Surburban Towns Taking the Lead to Promote Green Living

Posted on October 14, 2009. Filed under: News | Tags: , , , , , |

The New York Times had an interesting article last week about creative measures taken in small towns around the City to promote green living.

Pesticide Free Field and Energy Efficiency Improvements (Image from the New York Times)

Pesticide Free Field and Energy Efficiency Improvements (Image from the New York Times)

In Babylon, New York residents that pay to have an energy efficiency audit for their home can recieve financing from the town for any recommended improvements that will cost them less than the savings on their monthly power bills from the efficiency improvements.

Other towns mentioned in the article are promoting hybrids with free parking perks, reducing or prohibiting fertilizers and chemicals in public fields, increasing energy effeiciency standards in building codes, and changing ordinances to allow for the construction of residential windmills.

By forcing new buildings and homes to be built with energy efficiency in mind, towns like Southampton, NY are changing the rules of the game. Southampton is a wealthy resort town and requires the largest houses to be the most energy efficient. According to Neal Lewis, Sustainability Institute at Molloy College on Long Island:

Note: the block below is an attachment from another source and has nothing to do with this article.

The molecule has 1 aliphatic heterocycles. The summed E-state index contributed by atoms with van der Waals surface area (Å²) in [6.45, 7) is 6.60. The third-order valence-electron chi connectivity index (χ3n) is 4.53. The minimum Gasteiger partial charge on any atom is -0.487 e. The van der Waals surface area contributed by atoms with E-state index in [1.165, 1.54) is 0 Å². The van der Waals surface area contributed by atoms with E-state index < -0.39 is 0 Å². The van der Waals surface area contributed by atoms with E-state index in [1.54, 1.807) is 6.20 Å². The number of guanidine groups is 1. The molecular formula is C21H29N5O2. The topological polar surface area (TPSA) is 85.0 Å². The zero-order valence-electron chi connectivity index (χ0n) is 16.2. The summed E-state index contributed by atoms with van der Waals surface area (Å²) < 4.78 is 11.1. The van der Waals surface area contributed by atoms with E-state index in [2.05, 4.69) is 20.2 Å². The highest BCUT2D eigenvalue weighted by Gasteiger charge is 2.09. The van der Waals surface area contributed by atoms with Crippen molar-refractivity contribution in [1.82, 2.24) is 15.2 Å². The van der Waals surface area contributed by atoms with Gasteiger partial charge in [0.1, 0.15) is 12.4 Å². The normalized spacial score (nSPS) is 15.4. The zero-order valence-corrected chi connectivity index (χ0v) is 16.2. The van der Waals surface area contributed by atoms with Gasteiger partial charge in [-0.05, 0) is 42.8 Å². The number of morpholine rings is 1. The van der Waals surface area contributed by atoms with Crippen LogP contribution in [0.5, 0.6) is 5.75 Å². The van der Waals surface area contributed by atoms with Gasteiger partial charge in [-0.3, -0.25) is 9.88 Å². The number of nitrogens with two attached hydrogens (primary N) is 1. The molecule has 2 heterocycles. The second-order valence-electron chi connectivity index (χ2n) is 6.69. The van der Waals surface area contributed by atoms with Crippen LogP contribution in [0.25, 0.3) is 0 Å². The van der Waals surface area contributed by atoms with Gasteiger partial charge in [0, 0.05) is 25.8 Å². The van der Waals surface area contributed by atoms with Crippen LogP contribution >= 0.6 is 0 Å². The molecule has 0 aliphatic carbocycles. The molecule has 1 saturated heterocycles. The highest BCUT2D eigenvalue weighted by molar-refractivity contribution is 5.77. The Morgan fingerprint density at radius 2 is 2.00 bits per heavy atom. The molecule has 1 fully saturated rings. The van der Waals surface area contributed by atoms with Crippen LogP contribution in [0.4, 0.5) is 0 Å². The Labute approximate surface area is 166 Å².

“The premise is that if you can afford a house that’s 10,000 square feet, you can also make sure it’s highly energy efficient”

For the most part, suburbanites are supportive of the environmentally conscious policies, as many have moved from the city in search of cleaner air and greener spaces. However, there are certainly obstacles to suburban greening as well including concerns over maintaining the historical character of a town. Also, low-income towns are not as equipped to finance or prioritize greening programs as their wealthier counterparts.

Steve Bellone of Babylon sees the town’s committment to green as an important part of the town’s future vision,

“This is a program that helps the environment, helps homeowners save money, creates local jobs, reduces our reliance on fossil fuels and it’s at no cost to taxpayers”

And locally, the trend is certainly taking off with green initiatives in Bethesda, Takoma Park, and Edmonston, to name a few.


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